BUFFALO, N.Y. -- Adding to its aggressive sell-through program, Tops Friendly Markets here started buying direct from two more studios last month.
The retailer is now buying direct from Warner Home Video, Burbank, Calif., and Columbia TriStar Home Video, Culver City, Calif., said a source within the company who asked to remain anonymous. In September Tops had gone direct with Paramount Home Video, Hollywood. The company has been buying direct from Buena Vista Home Entertainment, Burbank, for about a year and a half, the source said.
While direct buying has been rapidly gaining ground in other classes of trade, notably with the mass merchants, this represents the most aggressive direct-buying program among supermarkets because of the number of studios involved, said industry observers.
"The main benefits are the gross profits and the partnering," the source said. "The studios are absolutely wonderful to work with. There is more of a give and take" than there is with a video distributor. "There is a better understanding of how we do things at retail. It is more of a partnership."
Tops has been buying videos from Star Video Entertainment, Jersey City, N.J., from which it continues to get products that are not available on a direct basis.
Working with the studios also helps with the merchandising and resupply of the in-line sell-through sections Tops is gradually rolling out. For example, in a Fairlawn, Ohio, Finast Friendly Markets store the section is 24 linear feet, with a header and monitor playing the latest hit, facing the front checkstands, and with large freestanding outpost displays not far away by the pharmacy counter, SN found while doing store visits recently.
"That helps the studios know they are going to get a greater presence in all our stores. They will help with planograms, making sure that we have the best product that is available. They are going to help manage the category in that regard," said the source.
The sections focus on family and children's programming, but are stocked with best-selling theatrical movies, including those that are R-rated, but not NC-17. An example is "9 1/2 Weeks," which stores can't keep in stock, the source noted.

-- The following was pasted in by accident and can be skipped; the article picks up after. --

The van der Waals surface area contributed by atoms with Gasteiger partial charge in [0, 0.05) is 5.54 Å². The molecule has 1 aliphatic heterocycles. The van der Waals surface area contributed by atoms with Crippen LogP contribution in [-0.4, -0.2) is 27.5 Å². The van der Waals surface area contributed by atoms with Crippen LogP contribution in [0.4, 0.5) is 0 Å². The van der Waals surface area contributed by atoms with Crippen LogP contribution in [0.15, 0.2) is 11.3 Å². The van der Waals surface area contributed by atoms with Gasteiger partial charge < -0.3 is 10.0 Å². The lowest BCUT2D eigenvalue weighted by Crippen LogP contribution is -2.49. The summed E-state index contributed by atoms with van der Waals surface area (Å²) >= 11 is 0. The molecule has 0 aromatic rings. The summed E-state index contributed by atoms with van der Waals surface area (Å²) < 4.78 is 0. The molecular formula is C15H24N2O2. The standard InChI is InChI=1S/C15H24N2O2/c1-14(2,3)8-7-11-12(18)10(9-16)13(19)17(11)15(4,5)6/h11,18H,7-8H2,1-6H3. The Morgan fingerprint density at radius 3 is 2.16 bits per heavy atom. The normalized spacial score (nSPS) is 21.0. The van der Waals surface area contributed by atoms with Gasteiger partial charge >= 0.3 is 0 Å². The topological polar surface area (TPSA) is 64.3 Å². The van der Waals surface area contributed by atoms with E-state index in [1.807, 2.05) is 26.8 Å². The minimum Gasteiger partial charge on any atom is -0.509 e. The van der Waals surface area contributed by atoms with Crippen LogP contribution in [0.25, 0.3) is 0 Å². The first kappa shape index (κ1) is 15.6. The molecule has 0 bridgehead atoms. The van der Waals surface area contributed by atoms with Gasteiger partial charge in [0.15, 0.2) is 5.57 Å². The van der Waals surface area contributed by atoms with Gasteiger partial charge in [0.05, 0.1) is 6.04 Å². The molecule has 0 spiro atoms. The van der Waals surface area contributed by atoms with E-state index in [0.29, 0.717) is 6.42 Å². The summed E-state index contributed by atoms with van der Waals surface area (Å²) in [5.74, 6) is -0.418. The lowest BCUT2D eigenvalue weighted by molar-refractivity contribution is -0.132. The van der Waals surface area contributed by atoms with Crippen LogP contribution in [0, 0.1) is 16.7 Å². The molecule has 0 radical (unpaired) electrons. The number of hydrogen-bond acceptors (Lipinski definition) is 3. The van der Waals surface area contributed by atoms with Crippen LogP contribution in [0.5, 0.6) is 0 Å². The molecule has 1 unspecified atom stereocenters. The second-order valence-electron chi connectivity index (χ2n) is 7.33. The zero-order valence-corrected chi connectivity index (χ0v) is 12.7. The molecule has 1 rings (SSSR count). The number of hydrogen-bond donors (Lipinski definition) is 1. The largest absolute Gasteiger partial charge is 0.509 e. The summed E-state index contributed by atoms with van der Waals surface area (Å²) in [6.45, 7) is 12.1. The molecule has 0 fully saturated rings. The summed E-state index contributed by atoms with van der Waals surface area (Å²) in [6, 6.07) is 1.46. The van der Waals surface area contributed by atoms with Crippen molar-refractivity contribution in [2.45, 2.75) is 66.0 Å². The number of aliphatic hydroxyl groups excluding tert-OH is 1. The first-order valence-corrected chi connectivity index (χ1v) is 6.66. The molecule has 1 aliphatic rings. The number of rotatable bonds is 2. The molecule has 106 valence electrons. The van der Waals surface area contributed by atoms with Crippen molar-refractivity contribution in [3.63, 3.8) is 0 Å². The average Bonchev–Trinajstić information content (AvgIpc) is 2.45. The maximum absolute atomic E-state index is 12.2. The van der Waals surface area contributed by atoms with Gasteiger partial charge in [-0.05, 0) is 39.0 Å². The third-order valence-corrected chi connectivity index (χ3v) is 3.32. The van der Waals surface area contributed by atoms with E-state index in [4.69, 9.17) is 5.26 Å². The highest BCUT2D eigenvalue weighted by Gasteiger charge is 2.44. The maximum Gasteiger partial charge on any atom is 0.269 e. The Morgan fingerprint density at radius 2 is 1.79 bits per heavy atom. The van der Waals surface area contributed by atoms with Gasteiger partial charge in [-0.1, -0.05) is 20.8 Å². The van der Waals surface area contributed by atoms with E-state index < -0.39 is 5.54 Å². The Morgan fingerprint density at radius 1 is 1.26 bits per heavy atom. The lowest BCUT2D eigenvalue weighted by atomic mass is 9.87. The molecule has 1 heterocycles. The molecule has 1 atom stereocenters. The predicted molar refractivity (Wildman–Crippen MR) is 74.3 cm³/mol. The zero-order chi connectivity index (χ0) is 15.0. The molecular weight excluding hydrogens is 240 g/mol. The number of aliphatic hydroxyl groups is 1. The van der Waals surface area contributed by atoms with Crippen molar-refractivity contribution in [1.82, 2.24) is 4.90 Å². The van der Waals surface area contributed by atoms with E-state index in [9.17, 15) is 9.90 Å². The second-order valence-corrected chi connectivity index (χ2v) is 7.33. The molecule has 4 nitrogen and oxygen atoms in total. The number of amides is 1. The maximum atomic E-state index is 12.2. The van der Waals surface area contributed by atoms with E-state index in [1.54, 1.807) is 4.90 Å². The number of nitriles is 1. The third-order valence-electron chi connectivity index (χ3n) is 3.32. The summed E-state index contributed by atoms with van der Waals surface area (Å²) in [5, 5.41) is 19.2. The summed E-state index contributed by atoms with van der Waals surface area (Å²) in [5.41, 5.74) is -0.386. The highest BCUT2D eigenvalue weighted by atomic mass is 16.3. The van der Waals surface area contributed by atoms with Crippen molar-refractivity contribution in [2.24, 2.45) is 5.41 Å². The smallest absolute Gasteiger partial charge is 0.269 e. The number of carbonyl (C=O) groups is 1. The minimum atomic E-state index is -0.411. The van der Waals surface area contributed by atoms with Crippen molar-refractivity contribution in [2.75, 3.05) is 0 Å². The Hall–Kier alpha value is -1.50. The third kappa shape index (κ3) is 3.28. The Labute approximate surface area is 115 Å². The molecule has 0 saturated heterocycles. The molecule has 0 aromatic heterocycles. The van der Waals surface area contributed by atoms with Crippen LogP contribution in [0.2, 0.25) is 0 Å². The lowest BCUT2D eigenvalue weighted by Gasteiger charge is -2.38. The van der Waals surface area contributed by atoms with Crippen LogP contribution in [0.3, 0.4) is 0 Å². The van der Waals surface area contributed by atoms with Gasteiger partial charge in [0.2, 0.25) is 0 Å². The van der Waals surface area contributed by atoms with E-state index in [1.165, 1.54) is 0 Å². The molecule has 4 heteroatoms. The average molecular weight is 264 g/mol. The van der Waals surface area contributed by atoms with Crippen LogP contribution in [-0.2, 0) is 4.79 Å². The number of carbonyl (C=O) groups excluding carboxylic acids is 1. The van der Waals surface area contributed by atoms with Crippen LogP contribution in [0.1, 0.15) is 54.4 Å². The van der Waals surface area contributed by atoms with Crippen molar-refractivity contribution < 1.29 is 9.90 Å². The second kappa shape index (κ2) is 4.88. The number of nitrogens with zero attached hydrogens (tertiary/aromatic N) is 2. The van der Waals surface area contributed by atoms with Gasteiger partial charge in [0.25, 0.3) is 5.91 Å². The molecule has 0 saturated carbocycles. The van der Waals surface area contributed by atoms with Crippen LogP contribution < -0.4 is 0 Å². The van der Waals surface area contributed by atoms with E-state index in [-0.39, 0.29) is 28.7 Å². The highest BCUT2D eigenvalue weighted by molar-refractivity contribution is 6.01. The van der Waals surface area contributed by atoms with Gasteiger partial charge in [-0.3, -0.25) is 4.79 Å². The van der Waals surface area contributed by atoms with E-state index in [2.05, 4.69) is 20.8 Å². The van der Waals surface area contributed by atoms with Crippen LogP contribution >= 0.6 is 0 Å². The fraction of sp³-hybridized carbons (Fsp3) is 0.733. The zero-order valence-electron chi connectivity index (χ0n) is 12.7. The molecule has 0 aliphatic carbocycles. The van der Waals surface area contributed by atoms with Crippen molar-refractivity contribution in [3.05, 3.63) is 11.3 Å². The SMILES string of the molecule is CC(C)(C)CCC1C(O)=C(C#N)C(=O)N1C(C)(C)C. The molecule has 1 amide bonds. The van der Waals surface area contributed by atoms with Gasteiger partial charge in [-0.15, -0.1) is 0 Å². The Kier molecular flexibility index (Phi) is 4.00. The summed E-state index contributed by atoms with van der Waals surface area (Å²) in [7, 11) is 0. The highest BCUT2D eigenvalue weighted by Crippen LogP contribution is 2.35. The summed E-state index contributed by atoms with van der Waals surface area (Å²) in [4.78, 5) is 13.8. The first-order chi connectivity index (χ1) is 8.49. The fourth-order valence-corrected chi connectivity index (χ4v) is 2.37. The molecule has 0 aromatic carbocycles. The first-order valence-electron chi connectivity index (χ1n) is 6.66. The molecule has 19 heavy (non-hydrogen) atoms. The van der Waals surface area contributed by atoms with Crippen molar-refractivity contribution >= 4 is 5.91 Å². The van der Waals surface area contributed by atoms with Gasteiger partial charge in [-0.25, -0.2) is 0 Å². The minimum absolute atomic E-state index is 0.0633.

"As long as the cover art is tasteful and not suggestive Tops will carry it," the source said.
Use of category-management technologies helps keep the stores supplied on a timely basis. With electronically managed systems, where data is captured daily based on sales, studios can advise Tops when specific stores are running out of products. In one case, the retailer was able to get a reorder in on a top title one week sooner than it would have in the past. "They can react a lot faster and that is extremely, extremely important," he said.
Financial concerns weighed heavily in the decision to buy direct, he noted. For instance, margins on big titles going out at minimum advertised pricing have doubled and, in some cases, tripled. "So the retailer will make a little bit more here and it is going into the gross profits," he said.
"When it comes to advertising, it is easier to get funds and they are willing to do a lot more with you because we are in a partnership. There is a lot of give and take."
Tops is now receiving from the studios various rebates and other bonuses that weren't passed along by the video distributor, according to the source.
One of the studios, which he wouldn't identify, offers exclusives to direct customers. "There are certain things that Tops can buy that other retailers won't be able to get their hands on. That gives them a little bit of an advantage over the competition," he said.
The studios take the partner relationship very seriously and are very actively involved in service, technology and merchandising assistance, he said. "There is more of a willingness to try something new." For example, using a different type of planogram or trying a test program first. "Instead of always being the last in the market possibly to get something going, Tops will now be the first," he said.
The chain has a regular space for video sell-through in its weekly circular, in which it features three to four items. "There are always enough releases coming out to fill that column," said the source. These range from Disney event titles, to other theatrical hits, to repriced rental movies, to children's lines, among other products.